The Visiting Forces Agreement is unconstitutional. It not only violates the 1987 Constitution’s provisions on deployment of foreign troops, nuclear free Philippines and provisions on sovereignty, among others, but it also violates the Constitution’s provisions on criminal offenses. By not asserting Philippine sovereignty and jurisdiction over the convicted rapist and transferring his custody to a foreign power, in violation of the Constitution, Pres. Arroyo has added one more ground for her impeachment and one more item in the list of crimes she has committed against the Filipino people.

Reference : Atty. Neri Javier Colmenares

Date : December 30, 2006

Thursday, December 14, 2006


CODAL condemns the brutal killing of human rights lawyer Atty. Gil Gojol and the recent spate of attacks against lawyers and their families. Atty. Gojol has been a human rights lawyer in Bicol since the 1990s and was lawyer to Bicol farmers and many political prisoners charged by the military with acts of rebellion, including Sotero Llamas who was also gunned down this year. He was also counsel to members of the Kilusang Magbubukid ng Pilipinas (KMP) and Bayan Muna. He has been in the so called ‘order of battle’ of the AFP for sometime now due to his militant advocacy for human rights.

No less reprehensible is the killing of Asst. Solicitor General Nestor Ballacillo who was the second lawyer involved in the Piatco-Naia 3 expropriation case to have been assassinated. Seven members of the legal profession were killed this year, mostly by motorcycle riding men, namely:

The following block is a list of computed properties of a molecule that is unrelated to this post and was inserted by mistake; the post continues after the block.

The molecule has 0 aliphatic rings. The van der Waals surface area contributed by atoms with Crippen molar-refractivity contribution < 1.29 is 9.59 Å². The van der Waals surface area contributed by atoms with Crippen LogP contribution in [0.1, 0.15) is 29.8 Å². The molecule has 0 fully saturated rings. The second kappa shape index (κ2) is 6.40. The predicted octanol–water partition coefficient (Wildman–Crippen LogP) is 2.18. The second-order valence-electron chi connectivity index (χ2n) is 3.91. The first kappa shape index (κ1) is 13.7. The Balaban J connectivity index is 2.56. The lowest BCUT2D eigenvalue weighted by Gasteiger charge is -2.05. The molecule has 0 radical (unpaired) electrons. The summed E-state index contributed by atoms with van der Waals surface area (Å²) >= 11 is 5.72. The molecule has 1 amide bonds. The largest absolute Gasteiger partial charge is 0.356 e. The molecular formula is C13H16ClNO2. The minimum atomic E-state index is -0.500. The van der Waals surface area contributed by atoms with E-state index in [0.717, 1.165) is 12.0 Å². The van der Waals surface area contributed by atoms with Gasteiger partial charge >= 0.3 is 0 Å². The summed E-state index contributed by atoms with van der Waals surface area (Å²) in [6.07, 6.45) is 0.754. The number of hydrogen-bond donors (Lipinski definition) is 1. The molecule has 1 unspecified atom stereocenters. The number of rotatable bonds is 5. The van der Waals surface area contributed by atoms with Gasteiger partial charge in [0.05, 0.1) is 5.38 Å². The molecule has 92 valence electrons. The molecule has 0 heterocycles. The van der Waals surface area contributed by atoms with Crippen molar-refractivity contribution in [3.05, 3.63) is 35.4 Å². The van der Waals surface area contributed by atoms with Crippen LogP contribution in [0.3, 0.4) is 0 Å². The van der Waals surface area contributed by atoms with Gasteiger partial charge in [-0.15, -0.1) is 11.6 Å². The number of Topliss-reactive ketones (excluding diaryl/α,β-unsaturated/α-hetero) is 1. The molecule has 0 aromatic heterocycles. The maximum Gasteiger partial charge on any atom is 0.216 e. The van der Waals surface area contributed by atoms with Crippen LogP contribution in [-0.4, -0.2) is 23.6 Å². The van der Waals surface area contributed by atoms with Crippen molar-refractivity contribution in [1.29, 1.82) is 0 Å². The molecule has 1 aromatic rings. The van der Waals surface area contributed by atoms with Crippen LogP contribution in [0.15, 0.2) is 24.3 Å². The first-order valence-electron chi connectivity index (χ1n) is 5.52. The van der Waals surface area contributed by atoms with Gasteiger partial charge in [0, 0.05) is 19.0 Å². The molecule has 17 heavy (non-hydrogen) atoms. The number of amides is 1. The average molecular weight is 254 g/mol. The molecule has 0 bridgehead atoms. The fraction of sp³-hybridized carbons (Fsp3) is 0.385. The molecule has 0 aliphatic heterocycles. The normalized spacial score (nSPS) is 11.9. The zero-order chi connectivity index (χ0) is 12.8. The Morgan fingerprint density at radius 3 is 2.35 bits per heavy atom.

1. Atty. Gil Gojol who was killed with his driver in Gubat, Sorsogon;about 200 meters from a detachment of the 22nd IB of the Philippine Army;
2. Atty. Nestor Ballacillo who was killed with son, Benedict in Metro Manila;
3. Atty. Froilan Villacorta Siobal who was killed with his wife, Erlinda, in Alaminos, Pangasinan,
4. Atty. Rogelio Montero, who was shot together with his son who is a State Prosecutor in Bulacan;
5. Atty. Carlo Magno Umingga, whose wife was also wounded in the attack in Pangasinan;
6. Pros. Godofredo Pacenio, who was killed in Agusan del Norte; and
7. Judge Sahara Silongon who was killed in Cotabato City.

Human rights lawyers of the Pro-Labor Legal Assistance Center, who are counsels to workers of Hacienda Luisita were trailed by unmarked cars and a motorcycle riding man who was later accosted and identified as Private Rommel Santiago of the Philippine Army. Army General Jovito Palparan is suspected of involvement in many of the political killings. The killing of human rights lawyers such as Bayan Muna counsel Atty. Felidito Dacut and Vice-Mayor Juvy Magsino is part of the unabated political killings that plague to country today meant to eliminate activists, dissenters and their lawyers. Surviving victims of the attack and the families of those killed point to the military as the perpetrators of these crimes. Gen. Palparan headed the army unit in Mindoro when Atty. Juvy Magsino was killed in 2004. He was also head of the Army in Eastern Visayas when Atty. Dacut was killed in 2005.

The Philippines has become one of the most dangerous places for lawyers. Nine lawyers, one judge and one law student were shot and killed in 2005. Twelve judges have been killed under the administration of Pres. Gloria Arroyo, and many of these remain unsolved until today.